What do you picture when you think of Facebook? The first thing that comes to mind? Birthday greetings, vacation photos, or proud parents celebrating their kids? Grumpy cats or goofy dogs or motivational posters brimming with typos? I am sure most of us have logged on to Facebook at times, scanned our newsfeed and thought, “What the heck am I doing?”
I’m still not sure what tipped me over the edge. One too many memes, maybe. But that day, at that moment, I thought I would try it: I would leave FB. There was just too much clutter and not enough substance. So I disabled my account. What happened next surprised me.
First, I will admit that it was a knee jerk reaction and hardly thought out, but it made sense at the time. I also don’t mind saying it was a failed experiment. Much like giving up potato chips or coffee, it’s next to impossible. And yes, I’m back on the bandwagon. But over the first couple of days of being “off,” I was receiving texts and emails from people asking if I was okay. As if being “off Facebook” meant I was somehow suffering or experiencing some form of personal distress.
I assured them all that I was fine. No need for an intervention. These were my closest friends, after all, and we had ways to communicate besides status updates. Business as usual. But it wasn’t long before I noticed a difference.
Like many of my generation, I don’t subscribe to or read the local paper; I get all my news online on lunch breaks or in between household duties. But how much of the Huffington Post or CBC is about my hometown? About my province? Precious little. So suddenly the lunch room, water cooler, or get togethers became me repeatedly saying, “Oh, really? I hadn’t heard that.” About concerts, shows, restaurants, local current events. I felt like the last to know on almost every subject, especially from what is happening in the city. Sure, there are plenty of places to find said information if you really wanted to look, but it was becoming obvious that I hadn’t just disconnected from the “What would your Pirate name be?” posts; I’d unplugged from my community.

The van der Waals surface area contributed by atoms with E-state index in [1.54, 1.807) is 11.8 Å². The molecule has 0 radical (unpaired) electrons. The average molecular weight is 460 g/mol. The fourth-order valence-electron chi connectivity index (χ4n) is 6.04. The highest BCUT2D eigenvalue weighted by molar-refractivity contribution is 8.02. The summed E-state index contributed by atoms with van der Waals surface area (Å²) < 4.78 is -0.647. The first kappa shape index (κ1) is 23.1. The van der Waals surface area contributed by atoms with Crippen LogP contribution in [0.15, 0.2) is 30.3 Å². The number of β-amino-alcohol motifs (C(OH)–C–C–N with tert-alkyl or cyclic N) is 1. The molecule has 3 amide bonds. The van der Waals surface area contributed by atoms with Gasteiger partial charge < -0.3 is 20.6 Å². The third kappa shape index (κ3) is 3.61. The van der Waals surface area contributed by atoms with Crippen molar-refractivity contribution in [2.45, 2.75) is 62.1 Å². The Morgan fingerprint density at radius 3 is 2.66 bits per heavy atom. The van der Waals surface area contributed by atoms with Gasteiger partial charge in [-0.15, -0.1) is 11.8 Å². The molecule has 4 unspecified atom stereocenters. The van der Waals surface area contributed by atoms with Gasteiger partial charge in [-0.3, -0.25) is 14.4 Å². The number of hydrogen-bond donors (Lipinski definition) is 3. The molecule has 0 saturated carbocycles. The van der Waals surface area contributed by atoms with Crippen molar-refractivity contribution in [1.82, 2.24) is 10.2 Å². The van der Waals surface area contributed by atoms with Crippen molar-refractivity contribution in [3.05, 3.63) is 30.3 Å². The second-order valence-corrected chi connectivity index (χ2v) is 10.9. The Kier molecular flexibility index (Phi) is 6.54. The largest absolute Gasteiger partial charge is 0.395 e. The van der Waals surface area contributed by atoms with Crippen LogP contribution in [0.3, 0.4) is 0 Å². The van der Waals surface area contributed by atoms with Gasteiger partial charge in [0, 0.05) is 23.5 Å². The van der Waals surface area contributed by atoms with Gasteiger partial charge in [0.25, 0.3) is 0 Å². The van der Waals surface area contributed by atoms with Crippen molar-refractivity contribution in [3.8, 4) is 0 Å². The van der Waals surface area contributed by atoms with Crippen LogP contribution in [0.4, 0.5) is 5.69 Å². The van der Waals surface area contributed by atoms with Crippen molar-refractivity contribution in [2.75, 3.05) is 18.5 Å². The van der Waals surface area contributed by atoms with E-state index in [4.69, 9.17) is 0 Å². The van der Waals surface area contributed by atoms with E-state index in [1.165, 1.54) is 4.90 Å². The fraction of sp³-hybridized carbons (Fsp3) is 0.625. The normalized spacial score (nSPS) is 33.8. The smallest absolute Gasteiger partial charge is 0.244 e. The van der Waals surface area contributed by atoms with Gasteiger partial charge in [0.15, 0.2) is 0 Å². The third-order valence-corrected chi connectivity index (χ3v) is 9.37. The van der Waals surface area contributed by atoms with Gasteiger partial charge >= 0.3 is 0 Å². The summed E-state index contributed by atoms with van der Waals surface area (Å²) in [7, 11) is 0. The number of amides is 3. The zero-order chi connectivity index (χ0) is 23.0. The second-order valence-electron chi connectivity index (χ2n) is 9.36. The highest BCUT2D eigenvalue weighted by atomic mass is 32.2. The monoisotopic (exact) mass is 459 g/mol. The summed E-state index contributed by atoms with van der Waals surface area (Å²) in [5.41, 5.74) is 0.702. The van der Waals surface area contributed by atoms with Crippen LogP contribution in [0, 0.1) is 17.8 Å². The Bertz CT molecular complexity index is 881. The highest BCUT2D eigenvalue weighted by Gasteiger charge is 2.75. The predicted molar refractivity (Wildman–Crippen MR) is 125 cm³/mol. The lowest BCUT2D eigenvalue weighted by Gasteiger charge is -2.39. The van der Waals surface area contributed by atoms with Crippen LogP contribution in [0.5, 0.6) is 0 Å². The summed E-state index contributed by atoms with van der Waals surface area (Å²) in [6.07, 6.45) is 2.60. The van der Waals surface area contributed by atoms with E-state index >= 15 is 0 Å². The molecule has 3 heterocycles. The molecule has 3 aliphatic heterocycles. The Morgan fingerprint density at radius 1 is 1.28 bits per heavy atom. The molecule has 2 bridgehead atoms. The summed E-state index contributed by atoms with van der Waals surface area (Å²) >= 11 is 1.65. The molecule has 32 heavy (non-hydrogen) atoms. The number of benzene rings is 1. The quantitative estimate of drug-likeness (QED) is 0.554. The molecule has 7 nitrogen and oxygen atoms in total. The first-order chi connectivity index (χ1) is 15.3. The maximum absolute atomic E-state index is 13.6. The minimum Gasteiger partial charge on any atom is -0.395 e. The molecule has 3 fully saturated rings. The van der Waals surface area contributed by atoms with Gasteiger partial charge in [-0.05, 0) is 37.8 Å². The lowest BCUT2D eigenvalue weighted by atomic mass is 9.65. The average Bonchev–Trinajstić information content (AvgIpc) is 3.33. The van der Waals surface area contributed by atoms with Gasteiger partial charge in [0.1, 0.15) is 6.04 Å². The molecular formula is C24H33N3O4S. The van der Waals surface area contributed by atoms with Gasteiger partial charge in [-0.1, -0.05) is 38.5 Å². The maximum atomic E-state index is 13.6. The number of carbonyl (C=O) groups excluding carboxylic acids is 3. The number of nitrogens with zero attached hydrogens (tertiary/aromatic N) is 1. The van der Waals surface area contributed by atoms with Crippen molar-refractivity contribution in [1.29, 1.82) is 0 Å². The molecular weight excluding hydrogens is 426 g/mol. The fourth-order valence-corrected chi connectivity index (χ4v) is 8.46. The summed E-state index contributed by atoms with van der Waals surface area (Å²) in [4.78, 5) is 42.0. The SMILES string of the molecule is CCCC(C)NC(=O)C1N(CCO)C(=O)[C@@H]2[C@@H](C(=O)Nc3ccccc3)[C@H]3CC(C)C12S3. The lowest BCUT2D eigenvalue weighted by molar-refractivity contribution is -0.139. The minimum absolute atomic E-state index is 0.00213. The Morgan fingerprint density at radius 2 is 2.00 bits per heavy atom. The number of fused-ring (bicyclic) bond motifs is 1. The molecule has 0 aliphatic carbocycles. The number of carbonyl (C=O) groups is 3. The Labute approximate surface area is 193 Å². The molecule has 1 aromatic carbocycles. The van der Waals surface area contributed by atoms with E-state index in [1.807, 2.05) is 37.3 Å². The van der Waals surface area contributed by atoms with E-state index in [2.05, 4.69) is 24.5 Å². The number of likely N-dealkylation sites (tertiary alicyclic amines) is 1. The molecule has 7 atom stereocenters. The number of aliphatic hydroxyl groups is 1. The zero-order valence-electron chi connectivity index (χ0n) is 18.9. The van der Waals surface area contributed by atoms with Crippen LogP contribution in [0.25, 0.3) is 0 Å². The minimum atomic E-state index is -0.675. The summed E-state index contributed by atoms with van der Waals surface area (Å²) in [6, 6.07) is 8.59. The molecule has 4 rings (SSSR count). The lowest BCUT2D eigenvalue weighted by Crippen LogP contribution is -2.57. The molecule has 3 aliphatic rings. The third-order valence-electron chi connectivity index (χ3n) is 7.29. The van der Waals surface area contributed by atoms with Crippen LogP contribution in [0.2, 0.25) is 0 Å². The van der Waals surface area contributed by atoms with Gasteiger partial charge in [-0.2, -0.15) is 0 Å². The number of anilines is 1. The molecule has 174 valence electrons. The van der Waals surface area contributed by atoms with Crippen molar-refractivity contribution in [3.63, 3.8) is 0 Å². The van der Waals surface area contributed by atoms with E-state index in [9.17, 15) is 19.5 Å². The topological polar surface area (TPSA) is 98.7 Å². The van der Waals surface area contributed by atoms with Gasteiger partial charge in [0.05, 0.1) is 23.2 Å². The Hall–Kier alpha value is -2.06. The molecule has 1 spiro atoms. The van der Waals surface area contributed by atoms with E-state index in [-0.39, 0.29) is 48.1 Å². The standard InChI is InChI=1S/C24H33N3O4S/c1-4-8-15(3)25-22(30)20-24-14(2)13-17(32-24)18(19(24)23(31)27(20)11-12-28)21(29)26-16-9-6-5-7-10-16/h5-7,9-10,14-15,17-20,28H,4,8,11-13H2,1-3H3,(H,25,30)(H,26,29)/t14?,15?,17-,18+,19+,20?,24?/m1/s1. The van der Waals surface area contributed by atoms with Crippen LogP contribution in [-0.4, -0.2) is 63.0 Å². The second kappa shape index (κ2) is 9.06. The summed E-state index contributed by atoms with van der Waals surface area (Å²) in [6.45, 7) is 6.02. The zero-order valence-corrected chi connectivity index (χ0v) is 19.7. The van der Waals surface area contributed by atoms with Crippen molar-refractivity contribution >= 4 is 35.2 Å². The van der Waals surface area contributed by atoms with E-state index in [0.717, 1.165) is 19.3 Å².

And that’s what Facebook has become in a lot of ways. For better or worse, however you want to view it, whatever your opinion is, social media is a town square. A means of connection and communication. Sometimes across a country or over continents. A way to be informed about the people you care about, and topics you care about. We can bemoan over sharing or narcissism, but really, who hasn’t run into a friend on the street and said, “Hey, I saw your pictures. Looks like you had a great trip.” Or “I can’t believe how big your kids are.” In reflection, it’s a foot in the door for a conversation, a dialogue that starts at seeing your friends’ joys or perhaps seeing their hardship, their grief. In a lot of ways, people are more connected than if we wait for chance encounters at the city market.
Lastly, I am also in a band, Sleepy Driver. And you can laugh at how ill-conceived or ill-timed my leap from Facebook was—we were just about to release a new album—I underestimated what it meant to be off Facebook, not using it to promote, market, or interact with fans and friends. Much like I didn’t hear of fellow musicians’ shows, people were less aware of our upcoming release. FB is local paper; it’s a form of advertising; it’s a major means of connection with our audience, local and otherwise. It’s hard to ignore its power.
So, I’m back on. And happy for it. To learn, to see, to share, to connect. No, it doesn’t replace face-to-face, voice-to-voice “real” relationships, but it sure plays a part. I guess at the heart of it, like with any social media: know what you want it for. Tailor it to that. It takes some time to set filters, to sieve out the games and memes (unless that’s what you want—no judgment ;), but FB has the tools to do so. And ultimately I found that Facebook gives more than it takes.
I’m glad to be back.
About: Peter Hicks is a project manager, father, and musician from Fredericton, NB. www.facebook.com/sleepydriver